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#HARVEY: Sharon Ray explains how Hurricane Harvey got so bad, so fast

Sharon Ray explains harvey.jpg
Posted at 5:39 PM, Aug 25, 2021
and last updated 2021-08-25 18:42:18-04

CORPUS CHRISTI, Texas — Hurricane Harvey was the first major hurricane to hit the mid-Texas coast since Celia in 1970.

Harvey became a tropical storm on Aug. 17, 2017, and then weakened to a tropical depression as he moved east across the Caribbean Sea to the Yucatán Peninsula.

Harvey strengthened on Aug. 22 from a tropical depression to a major hurricane in just 40 hours, as he tracked to the northwest through the Gulf.

Just before making landfall, he strengthened to a Category 4 storm during the evening of Aug. 25 and made landfall at 10 p.m., producing sustained 130 mph winds with gusts up to 152 mph near Rockport and Fulton. He also produced a storm surges of up to 12 feet.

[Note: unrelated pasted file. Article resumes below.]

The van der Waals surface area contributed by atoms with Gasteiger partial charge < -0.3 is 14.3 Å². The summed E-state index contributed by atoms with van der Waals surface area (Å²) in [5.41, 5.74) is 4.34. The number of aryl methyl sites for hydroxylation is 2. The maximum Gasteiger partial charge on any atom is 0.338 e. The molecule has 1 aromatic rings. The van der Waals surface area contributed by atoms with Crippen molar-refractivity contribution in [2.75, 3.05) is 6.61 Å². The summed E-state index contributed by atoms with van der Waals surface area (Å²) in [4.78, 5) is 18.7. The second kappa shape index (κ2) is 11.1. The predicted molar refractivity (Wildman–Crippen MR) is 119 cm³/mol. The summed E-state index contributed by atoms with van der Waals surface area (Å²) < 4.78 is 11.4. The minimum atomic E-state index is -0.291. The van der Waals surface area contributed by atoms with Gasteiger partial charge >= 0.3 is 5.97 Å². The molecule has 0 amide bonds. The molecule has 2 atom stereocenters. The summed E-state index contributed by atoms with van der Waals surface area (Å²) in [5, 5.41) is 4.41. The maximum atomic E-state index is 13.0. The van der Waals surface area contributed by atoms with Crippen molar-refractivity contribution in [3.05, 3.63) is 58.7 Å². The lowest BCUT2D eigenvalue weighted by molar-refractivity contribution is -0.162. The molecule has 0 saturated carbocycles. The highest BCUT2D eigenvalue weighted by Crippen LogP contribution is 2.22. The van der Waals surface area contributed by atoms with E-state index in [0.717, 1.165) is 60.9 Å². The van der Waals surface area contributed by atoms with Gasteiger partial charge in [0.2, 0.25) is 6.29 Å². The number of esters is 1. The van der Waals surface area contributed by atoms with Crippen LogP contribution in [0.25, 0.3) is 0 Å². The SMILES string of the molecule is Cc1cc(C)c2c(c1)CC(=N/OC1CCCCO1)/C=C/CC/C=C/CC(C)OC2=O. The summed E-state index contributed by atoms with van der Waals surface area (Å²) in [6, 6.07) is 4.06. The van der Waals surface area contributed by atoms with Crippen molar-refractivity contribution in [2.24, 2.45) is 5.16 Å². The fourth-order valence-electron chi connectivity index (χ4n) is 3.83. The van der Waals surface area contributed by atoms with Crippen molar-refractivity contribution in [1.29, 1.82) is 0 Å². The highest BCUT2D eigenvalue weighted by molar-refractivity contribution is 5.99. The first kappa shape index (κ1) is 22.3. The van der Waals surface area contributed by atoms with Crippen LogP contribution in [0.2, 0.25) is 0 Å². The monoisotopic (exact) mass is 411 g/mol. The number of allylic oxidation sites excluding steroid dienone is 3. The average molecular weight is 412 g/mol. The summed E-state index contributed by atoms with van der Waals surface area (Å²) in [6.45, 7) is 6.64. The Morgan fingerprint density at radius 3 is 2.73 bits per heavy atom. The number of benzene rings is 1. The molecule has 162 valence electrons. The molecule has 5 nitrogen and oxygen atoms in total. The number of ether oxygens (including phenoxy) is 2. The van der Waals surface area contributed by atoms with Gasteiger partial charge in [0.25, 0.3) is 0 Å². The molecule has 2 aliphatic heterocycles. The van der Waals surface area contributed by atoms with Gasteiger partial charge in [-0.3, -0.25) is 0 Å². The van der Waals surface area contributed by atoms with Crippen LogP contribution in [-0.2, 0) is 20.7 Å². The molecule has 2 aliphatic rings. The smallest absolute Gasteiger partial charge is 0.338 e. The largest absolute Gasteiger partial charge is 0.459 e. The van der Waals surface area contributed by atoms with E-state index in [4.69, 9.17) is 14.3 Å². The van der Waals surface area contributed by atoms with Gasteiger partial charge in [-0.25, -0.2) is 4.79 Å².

From Aug. 25-27, the mid-Texas coast saw 15-25 inches of rain in Aransas, San Patricio, Refugio and Victoria counties, but totals of up to 60 inches fell in East Texas.

Harvey went through rapid intensification just before making landfall, which means at least a 35-mph increase in wind speeds in 24 hours.

Very warm water, excessive ocean-heat content, and low wind shear are the main ingredients for rapid intensification.

We often have little time to prepare when a storm is approaching, so it's best to be prepared and have a plan well ahead of the storm and stay informed.

You can go to kztv10.com for updated information on tropical systems, along with links on how to become better prepared.